What is an Exhaust System?

An automotive exhaust system consists of all of the pipes and other components that are designed to carry exhaust gasses away from the combustion chamber. The typical exhaust system begins with the exhaust valves and ports in a cylinder head and ends with a tail pipe attached to a muffler. In addition to simply carrying exhaust gasses, some of the components in an exhaust system can also perform other functions. In particular, some of these components are integral to emission control systems.

exhaust system

Exhaust systems consist of pipes and other components that safely route hot exhaust gasses underneath cars and trucks.

The Byproducts of Combustion

In addition to usable mechanical energy, the process of internal combustion also creates a lot of waste heat and various gasses. That means an automotive exhaust system has two main purposes:

  • vent exhaust gasses safely outside the vehicle
  • carry away the bulk of the waste heat produced by the engine

Heat carried in the exhaust stream represents nearly half of the total waste heat generated by an internal combustion engine, which means that an exhaust system is responsible for carrying away almost as much heat as the cooling system itself. If this heat remained in the engine compartment, the engine would run hotter, which would lead to reduced efficiency.

Additionally, some of the exhaust gasses produced during combustion are hazardous. One of the main byproducts of the combustion of gasoline is carbon monoxide, which is poisonous at sufficient levels. Carbon monoxide bonds with your blood in the place of oxygen, which can suffocate you if too much of this gas accumulates in an enclosed area. Since the passenger compartments of cars and trucks are enclosed areas, exhaust systems performs an important safety function by routing exhaust gasses safely behind vehicles.

Characteristics of an Exhaust System

Since an exhaust system has to carry potentially hazardous exhaust gasses away from the driver and passengers of a vehicle, and it also has to handle a large amount of heat, there are a few characteristics that these systems need to have.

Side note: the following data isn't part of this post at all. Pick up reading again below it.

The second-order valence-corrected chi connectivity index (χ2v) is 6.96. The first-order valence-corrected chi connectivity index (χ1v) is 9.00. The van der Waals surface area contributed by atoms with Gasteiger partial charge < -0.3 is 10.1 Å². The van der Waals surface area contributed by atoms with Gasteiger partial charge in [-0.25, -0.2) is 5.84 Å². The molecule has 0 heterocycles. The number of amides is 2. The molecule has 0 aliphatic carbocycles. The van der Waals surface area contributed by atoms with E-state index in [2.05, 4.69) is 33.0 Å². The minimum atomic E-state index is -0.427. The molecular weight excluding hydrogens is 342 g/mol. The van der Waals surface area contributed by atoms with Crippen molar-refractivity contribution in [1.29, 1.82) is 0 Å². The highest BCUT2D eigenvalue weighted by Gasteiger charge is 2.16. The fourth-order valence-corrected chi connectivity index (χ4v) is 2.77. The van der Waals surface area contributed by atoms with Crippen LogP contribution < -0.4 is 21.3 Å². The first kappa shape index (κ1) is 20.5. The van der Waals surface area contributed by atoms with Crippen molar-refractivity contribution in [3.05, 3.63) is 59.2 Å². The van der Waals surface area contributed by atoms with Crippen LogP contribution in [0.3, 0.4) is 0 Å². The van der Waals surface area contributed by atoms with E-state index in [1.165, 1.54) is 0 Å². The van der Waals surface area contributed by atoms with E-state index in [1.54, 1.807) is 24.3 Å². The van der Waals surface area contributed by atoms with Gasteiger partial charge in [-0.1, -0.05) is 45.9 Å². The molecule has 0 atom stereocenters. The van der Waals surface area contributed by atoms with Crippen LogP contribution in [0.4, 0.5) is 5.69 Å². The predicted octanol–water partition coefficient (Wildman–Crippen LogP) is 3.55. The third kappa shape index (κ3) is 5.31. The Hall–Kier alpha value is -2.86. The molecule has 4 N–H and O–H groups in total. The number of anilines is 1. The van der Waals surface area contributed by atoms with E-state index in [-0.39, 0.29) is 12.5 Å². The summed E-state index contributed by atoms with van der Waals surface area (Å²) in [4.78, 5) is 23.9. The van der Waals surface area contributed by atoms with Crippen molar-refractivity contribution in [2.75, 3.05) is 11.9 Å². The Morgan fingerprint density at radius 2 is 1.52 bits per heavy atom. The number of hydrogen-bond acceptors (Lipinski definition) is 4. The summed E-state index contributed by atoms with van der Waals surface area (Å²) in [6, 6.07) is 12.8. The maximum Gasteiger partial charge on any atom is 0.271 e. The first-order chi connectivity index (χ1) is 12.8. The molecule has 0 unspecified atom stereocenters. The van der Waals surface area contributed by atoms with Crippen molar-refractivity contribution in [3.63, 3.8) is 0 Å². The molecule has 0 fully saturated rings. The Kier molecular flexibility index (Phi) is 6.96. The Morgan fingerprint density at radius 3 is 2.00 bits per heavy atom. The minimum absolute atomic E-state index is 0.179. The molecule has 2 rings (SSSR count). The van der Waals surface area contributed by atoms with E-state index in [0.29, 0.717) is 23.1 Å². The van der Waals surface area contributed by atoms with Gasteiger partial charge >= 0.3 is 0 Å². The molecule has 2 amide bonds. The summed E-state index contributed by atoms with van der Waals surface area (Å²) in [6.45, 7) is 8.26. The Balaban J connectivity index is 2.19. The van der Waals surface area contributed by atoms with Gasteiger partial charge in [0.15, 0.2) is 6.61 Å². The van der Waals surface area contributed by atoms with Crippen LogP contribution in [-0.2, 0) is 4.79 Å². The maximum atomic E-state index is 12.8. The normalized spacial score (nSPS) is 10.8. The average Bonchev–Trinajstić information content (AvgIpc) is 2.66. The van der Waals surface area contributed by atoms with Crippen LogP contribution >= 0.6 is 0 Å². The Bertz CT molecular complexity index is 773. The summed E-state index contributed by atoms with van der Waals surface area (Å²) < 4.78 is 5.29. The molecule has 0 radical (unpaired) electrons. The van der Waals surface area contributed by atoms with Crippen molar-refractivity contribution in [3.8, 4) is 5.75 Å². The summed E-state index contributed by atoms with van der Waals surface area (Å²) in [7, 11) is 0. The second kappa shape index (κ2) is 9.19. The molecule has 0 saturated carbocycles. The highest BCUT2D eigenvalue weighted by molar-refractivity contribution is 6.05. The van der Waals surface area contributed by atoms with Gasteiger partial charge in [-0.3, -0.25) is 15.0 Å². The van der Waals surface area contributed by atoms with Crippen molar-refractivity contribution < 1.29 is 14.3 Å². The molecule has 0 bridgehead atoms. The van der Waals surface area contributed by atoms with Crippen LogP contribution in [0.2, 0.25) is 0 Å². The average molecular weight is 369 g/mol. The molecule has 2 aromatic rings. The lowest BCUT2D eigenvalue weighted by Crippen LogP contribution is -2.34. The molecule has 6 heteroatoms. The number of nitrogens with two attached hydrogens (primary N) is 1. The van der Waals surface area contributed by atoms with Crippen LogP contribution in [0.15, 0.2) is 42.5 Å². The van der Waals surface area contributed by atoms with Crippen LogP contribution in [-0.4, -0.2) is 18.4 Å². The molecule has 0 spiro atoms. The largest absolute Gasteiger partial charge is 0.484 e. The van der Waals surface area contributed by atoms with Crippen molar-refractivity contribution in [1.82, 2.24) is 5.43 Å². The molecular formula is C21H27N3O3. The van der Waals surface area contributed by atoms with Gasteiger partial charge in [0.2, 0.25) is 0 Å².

1. The system must be sealed to prevent the escape of exhaust gasses
  2. The pipes must be heat resistant to a high degree
  3. The pipes cannot be routed close to anything flammable
  4. The system must be tuned (performance engines only)

Most of these characteristics are primarily related to safety. For instance, an exhaust system that is not sealed (i.e. some components are rusted out) poses a potential health hazard to anyone in the passenger compartment of the vehicle. On a similar note, exhaust pipes and components that are improperly routed can damage components by overheating them or even cause fires.

tuned exhaust ferrari

Perfomance engines often have “tuned” exhaust systems.

The concept of “tuned exhaust” is also important, but it is related to efficient engine operation rather than safety. This characteristic is primarily found in performance vehicles that use specially designed exhaust headers.

 

Components of an Exhaust System

Exhaust systems consist of everything in between the tail pipe and the exhaust valves. A typical system consists of:

exhaust system components

Exhaust systems are made up of components like pipes and mufflers.

The cylinder head is where the exhaust gasses are created as a byproduct of combustion, and the valves are instrumental in the proper operation of an engine, while the exhaust manifold connects the engine to the rest of the exhaust system. The catalytic converter is an emission control component, the muffler reduces the overall noise generated by the system, and the pipes serve to connect everything.

In turbocharged vehicles, a turbocharger is also built into the exhaust system. Turbochargers essentially use the flow of the exhaust to drive a turbine that helps an engine generate more power by forcing more air through its intake system.

The Flow of an Exhaust System